by Editor, Izabela Chmielewska
Royal Dutch Shell has announced a net-zero emissions target aiming to reduce its carbon footprint exponentially by 2050.
Ben van Beurden, Shell’s Chief Executive, has stated social expectation for oil and gas firms are changing rapidly.
Shell claimed its “ambition” is to reduce emissions from their own manufacturing operations of all their products to net-zero by 2050. Its aim is ensuring carbon intensity of products sold would be cut 30% by 2035, and 65% by 2050.
Shell recently secured a $12 billion credit facility to help protect its dividend as its share price dropped by 40% since the beginning of 2020. Despite these hardships in these unprecedented times, van Beurden stated, “At this time of immediate challenge, we must also maintain the focus on the long term.”
Shell and its competitors have been grappling with low fuel and oil prices due to the Covid-19 pandemic, with demand for products becoming higher each day. Shell intends to become carbon-neutral by offsetting their emissions through using new carbon capture technologies alongside natural means; planting trees.
Van Beurden continued; “Shell now needs to go further with our own ambitions, which is why we aim to be a net-zero emissions energy business by 2050 or sooner. Society and our customers expect nothing less”. These targets rely on the company shifting its business towards selling renewable energy and biofuels. It also plans to work alongside its customer base to also help reduce their carbon impact.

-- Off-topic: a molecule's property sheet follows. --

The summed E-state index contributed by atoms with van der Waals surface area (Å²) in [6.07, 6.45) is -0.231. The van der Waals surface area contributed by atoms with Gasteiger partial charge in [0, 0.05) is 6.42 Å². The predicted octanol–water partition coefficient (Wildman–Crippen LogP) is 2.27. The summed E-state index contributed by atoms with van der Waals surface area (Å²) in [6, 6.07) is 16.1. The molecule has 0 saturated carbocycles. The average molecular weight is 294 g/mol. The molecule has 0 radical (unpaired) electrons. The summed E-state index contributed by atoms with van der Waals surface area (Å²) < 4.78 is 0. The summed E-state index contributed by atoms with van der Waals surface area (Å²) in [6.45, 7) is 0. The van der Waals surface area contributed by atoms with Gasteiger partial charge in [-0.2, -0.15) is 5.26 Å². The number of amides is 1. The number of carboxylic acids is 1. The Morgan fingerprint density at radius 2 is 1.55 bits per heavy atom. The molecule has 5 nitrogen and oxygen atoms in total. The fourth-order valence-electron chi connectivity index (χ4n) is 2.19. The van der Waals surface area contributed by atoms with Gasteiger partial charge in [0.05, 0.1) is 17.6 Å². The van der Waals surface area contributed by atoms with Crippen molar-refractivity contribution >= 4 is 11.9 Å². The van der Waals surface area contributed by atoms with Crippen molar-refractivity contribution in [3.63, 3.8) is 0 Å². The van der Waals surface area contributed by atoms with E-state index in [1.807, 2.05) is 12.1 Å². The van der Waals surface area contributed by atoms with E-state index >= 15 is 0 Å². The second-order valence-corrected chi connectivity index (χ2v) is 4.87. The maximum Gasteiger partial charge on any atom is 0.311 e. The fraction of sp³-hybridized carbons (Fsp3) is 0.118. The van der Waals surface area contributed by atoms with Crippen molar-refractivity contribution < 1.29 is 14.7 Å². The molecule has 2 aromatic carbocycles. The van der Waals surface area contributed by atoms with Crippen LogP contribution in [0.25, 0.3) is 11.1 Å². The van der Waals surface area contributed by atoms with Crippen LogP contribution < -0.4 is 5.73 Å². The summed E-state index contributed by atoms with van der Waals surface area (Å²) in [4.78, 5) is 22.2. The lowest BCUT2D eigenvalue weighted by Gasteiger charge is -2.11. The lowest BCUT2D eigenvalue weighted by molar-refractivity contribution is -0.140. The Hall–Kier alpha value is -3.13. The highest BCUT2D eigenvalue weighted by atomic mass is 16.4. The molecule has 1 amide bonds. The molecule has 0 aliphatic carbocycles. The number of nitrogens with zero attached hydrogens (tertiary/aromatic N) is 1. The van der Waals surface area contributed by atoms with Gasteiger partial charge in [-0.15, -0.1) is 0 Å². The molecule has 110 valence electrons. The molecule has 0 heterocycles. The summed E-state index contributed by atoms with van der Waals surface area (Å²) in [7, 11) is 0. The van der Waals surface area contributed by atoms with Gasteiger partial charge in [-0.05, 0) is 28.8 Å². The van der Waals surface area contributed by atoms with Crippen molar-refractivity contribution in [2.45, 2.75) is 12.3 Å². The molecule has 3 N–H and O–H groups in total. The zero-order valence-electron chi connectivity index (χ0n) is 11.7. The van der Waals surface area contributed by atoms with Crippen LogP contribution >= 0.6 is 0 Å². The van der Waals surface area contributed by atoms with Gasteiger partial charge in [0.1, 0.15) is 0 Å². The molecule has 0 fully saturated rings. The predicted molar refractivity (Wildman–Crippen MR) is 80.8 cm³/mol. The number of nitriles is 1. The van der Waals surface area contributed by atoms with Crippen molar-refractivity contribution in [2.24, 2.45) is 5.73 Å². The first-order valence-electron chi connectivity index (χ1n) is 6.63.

Many who are part of ‘Climate Change 100+’, a group of investors, have applauded Shell on their plan and acknowledged it to be a significant step in the right direction for global climate action. This group has been regularly pushing for tougher targets at Shell and its competitors, and have welcomed this change.
“It proves that the strong and committed engagement of institutional investors with Shell can help accelerate the pace of change to deliver the goals of the Paris Agreement 2016,” said the Chief Investment Officer of Robeco. “It raises the bar and sets out an approach for others in the oil and gas sector to follow.”
Shell has also disclosed that it has financially aided industry groups such as the American Petroleum Industry, a trade association that has advocated tougher environmental restrictions on oil companies for years. Shell states it has spent at least $20 million to support groups such as the latter in the fight for tougher environmental restrictions.
Shell has claimed they have spent approximately $7.3 million on lobbying practices in the US last year, and approximately €4.5 million in the EU.
They have not disclosed what the financial impact could be on the company in order to meet the new targets. But they have stated that these goals have not been reflected in current operating plans and budgets, but will be implemented soon.